How do you get a six year old to use the toilet rather than a nappy?

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How do you get your six-year-old to use the toilet?

Though most children are toilet trained by the age of 4 it is still relatively common for school children to be still experiencing bed wetting at night. A few children will still be experiencing occasional daytime bladder control issues, particularly in the first year or two of school. One or two children may start school requiring daytime nappies (diapers) but it is unusual for this to persist unless there are other factors. These can include specific physical or medical reasons that contribute to bladder or bowel difficulties or it can be a result of other behavioural or psychological needs. For example, some children with Autistic Spectrum Disorder can have extreme anxieties and even phobias about toiletting. Children with Social Anxiety Disorder may also be fearful of using public and school toilets. However, many children, particularly girls, avoid school toilets unless totally desperate.

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Encourage your child to sit on the toilet playing with fiddle toys or playing electronic games.
Make the toilet a friendly place by placing happy pictures of your child in there. They could also have a small picture of themselves doing a favourite activity which they can look at.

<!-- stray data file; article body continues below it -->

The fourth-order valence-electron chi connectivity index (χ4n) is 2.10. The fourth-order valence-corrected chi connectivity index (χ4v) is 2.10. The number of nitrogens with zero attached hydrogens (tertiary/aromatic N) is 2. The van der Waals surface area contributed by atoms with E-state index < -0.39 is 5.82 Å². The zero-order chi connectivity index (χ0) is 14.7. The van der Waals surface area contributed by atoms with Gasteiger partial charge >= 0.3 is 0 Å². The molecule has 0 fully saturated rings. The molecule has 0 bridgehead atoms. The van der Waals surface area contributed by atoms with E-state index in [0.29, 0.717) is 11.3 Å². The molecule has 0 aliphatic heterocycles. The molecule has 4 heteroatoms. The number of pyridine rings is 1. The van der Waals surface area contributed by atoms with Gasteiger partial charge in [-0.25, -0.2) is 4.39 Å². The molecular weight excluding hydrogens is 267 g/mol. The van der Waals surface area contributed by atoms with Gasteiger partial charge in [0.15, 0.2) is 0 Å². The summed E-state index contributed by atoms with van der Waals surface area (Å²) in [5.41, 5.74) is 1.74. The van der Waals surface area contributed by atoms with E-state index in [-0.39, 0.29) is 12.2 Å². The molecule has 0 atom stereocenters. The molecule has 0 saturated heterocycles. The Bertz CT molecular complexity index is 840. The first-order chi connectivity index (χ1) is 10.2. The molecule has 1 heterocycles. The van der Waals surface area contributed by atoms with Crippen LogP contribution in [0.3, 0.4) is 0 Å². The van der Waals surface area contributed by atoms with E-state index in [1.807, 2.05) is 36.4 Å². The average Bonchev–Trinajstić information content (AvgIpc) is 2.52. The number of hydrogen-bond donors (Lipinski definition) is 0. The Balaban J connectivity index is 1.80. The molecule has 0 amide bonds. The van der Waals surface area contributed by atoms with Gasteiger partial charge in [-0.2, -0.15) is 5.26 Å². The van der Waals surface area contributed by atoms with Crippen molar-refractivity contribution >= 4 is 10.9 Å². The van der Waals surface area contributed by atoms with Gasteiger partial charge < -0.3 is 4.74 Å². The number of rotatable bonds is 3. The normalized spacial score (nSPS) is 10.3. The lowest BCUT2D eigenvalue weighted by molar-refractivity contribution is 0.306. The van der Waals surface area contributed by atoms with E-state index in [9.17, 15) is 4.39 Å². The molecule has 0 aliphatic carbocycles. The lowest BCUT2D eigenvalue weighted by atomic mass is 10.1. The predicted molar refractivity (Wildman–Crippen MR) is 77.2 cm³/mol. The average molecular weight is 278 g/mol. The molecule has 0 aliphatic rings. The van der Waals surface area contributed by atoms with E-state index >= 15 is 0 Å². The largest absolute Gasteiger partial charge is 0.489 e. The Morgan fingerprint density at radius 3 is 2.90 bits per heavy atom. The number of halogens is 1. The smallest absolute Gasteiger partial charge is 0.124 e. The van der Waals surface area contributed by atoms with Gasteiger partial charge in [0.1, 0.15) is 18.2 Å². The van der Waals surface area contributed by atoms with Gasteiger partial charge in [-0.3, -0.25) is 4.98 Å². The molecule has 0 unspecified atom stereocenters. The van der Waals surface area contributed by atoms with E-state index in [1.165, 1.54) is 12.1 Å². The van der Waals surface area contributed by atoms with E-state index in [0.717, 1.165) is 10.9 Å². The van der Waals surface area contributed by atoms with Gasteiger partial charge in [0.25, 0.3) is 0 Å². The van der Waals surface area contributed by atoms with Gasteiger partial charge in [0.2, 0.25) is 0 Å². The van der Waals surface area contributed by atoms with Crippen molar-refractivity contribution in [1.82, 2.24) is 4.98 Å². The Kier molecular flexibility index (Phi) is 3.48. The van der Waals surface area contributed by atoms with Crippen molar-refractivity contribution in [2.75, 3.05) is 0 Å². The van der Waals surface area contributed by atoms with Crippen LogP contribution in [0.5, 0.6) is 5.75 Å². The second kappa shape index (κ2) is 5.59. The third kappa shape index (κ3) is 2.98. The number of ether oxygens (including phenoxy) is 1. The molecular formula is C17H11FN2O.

Keep a diary of when your child passes a motion to see if there is a pattern to this. If there is, predict when your child will next need to defecate and encourage them to be sat on the toilet at the appropriate time.
Establish whether your child has any sensory needs or anxieties about using the toilet. E.g. the noise of the flush; a fear of losing something down the toilet; the smells; the seat feeling cold or hard.
Get your child to draw a picture of their perfect toilet/bathroom. Encourage them to talk about the features they have put in and use questioning to establish the reasons for their choices.
Use a reward chart to encourage use of the toilet.
Give your child more responsibility for cleaning themselves up after using a nappy (diaper). It is important that the child learns to self-manage this unpleasant task. It then in turn makes using the toilet a more desirable option.
Avoid creating anxieties over touching faeces. Encourage hand washing after passing motions but try not to worry about accidental or purposeful contamination during cleaning process. Discuss each poo matter-of-factly.
Use of a portable toilet or potty may be an easier step for the child to accept in their transition from nappy (diaper).

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You may be interested in the following pages:

Anxiety Management

Anxious Breathing

Emotional Regulation

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